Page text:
Widow of mountain-goat victim to appeal court ruling

By Paul Gottlieb
Peninsula Daily News

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PORT ANGELES — The widow of a Port Angeles man who was gored to death by a mountain goat in Olympic National Park in 2010 is appealing the federal court decision that absolved the National Park Service of negligence in his death.

Lawyers for Susan Chadd filed the notice of appeal to the 9th Circuit Court of Appeals in federal District Court in Tacoma, where Judge Robert Bryan dismissed Chadd’s final negligence claim
Oct. 10.

Tacoma lawyer Steve Bulzomi, an attorney representing Chadd, said last week that a legal brief outlining the basis of the appeal will be filed no earlier than June.

“We are appealing because we would like the 9th Circuit to reverse the decision,” he said.

“What we base the appeal on will be revealed when we file our first brief.”

Park spokeswoman Barb Maynes said the park does not comment on ongoing cases.

Chadd could not be reached for comment.

In the first part of his ruling, Bryan decided Aug. 20 that the park cannot be sued for its decisions.

Bryan rejected Bulzomi’s claims that more concerted actions should have been taken against the mountain goat, which he said had a history of aggression against hikers before it killed Robert Boardman, 63, during a hike on the popular Switchback Trail on Klahhane Ridge.

Bryan said the park’s actions are immune from lawsuits even though the park could have acted more quickly to relocate or kill the animal.

Bryan dismissed Chadd’s final negligence claim Oct. 10, ruling that the park was not liable for failing “to summon a helicopter in a timely manner” after Boardman was gored by the 370-pound male mountain goat.

The mountain goat was killed by a park ranger Oct. 16, 2010, the same day Boardman died.

Bulzomi had argued that then-Olympic National Park Superintendent Karen Gustin and former park Chief of Natural Resources Cat Hoffman knew of a “legitimate safety issue” involving the animal and were aware that adverse conditioning had failed to control it.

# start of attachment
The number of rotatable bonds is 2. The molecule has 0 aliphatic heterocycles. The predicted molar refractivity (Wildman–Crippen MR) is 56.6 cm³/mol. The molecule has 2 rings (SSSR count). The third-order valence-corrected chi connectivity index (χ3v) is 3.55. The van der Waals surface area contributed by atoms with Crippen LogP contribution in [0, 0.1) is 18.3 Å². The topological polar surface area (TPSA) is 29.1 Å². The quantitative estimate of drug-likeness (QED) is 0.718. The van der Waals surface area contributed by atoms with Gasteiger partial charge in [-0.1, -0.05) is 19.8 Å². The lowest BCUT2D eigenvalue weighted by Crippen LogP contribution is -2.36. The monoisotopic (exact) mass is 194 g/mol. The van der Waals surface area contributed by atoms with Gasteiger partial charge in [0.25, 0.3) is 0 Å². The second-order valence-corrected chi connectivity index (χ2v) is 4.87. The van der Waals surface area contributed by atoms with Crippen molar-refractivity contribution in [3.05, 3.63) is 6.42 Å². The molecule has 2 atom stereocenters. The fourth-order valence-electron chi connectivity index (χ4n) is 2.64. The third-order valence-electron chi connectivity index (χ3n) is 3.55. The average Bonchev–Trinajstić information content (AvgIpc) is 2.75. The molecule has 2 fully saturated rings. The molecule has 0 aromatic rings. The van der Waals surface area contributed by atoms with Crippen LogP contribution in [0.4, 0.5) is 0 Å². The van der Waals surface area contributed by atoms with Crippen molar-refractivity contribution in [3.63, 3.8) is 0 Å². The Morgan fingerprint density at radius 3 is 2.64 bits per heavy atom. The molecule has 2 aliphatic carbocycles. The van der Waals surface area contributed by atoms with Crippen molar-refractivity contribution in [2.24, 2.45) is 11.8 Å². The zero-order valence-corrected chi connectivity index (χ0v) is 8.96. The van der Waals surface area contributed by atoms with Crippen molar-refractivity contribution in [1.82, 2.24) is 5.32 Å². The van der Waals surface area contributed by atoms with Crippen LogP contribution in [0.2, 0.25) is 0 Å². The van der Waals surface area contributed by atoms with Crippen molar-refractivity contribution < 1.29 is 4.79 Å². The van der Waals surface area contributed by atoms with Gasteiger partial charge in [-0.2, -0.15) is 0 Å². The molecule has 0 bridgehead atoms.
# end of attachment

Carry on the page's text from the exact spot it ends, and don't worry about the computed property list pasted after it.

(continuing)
The park had determined that Boardman, a registered nurse, musician and educator, had not acted aggressively toward the animal.

Boardman, Chadd and a friend were hiking when the mountain goat began harassing the party.

The animal followed Boardman, who separated himself from his companions to protect them, before it fatally gored him in the thigh.

Boardman’s death was the first fatal animal attack in the history of the park, which was established in 1938.

Park officials claimed they could not identify the mountain goat as the same oversized animal they had identified as “Klahhane Billy” in emails and park ranger reports, which were obtained by the Peninsula Daily News under a Freedom of Information Act request.

Park officials said the animal that killed Boardman was healthy in rut and larger and older than average mountain goats.

Chadd had told a park ranger that her husband had complained to the park several times about an aggressive mountain goat on Klahhane Ridge.

Chadd, her son, Jacob Haverfield, and Boardman’s estate filed the federal lawsuit seeking unspecified damages Nov. 1, 2011.

The federal government denied more than $10 million in claims earlier in 2011.

Senior Staff Writer Paul Gottlieb can be reached at 360-452-2345, ext. 5060, or at paul.gottlieb@peninsuladailynews.com.

Last modified: December 12. 2012 5:57PM
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